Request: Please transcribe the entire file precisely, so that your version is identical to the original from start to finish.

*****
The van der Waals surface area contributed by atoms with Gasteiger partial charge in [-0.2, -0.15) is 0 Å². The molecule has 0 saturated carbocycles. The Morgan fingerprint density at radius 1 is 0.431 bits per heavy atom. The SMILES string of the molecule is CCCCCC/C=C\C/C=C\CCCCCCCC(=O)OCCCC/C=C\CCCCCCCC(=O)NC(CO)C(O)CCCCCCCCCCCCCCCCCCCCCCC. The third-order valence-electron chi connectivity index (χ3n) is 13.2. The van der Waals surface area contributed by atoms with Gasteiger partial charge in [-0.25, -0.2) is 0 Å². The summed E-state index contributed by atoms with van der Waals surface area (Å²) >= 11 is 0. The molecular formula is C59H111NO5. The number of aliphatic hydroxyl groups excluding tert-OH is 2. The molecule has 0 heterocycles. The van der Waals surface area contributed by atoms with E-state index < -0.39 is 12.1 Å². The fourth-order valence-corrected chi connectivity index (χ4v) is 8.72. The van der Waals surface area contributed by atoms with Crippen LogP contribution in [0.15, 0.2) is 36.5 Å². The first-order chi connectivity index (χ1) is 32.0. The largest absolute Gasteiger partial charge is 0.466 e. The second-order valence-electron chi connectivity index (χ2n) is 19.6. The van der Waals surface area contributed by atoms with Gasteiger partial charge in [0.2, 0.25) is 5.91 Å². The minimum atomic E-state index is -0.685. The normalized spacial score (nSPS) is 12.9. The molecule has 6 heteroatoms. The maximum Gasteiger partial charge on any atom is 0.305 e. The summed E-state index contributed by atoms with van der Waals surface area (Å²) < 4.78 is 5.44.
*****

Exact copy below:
The van der Waals surface area contributed by atoms with Gasteiger partial charge in [-0.2, -0.15) is 0 Å². The molecule has 0 saturated carbocycles. The Morgan fingerprint density at radius 1 is 0.431 bits per heavy atom. The SMILES string of the molecule is CCCCCC/C=C\C/C=C\CCCCCCCC(=O)OCCCC/C=C\CCCCCCCC(=O)NC(CO)C(O)CCCCCCCCCCCCCCCCCCCCCCC. The third-order valence-electron chi connectivity index (χ3n) is 13.2. The van der Waals surface area contributed by atoms with Gasteiger partial charge in [-0.25, -0.2) is 0 Å². The summed E-state index contributed by atoms with van der Waals surface area (Å²) >= 11 is 0. The molecular formula is C59H111NO5. The number of aliphatic hydroxyl groups excluding tert-OH is 2. The molecule has 0 heterocycles. The van der Waals surface area contributed by atoms with E-state index < -0.39 is 12.1 Å². The fourth-order valence-corrected chi connectivity index (χ4v) is 8.72. The van der Waals surface area contributed by atoms with Crippen LogP contribution in [0.15, 0.2) is 36.5 Å². The first-order chi connectivity index (χ1) is 32.0. The largest absolute Gasteiger partial charge is 0.466 e. The second-order valence-electron chi connectivity index (χ2n) is 19.6. The van der Waals surface area contributed by atoms with Gasteiger partial charge in [0.2, 0.25) is 5.91 Å². The minimum atomic E-state index is -0.685. The normalized spacial score (nSPS) is 12.9. The molecule has 6 heteroatoms. The maximum Gasteiger partial charge on any atom is 0.305 e. The summed E-state index contributed by atoms with van der Waals surface area (Å²) < 4.78 is 5.44.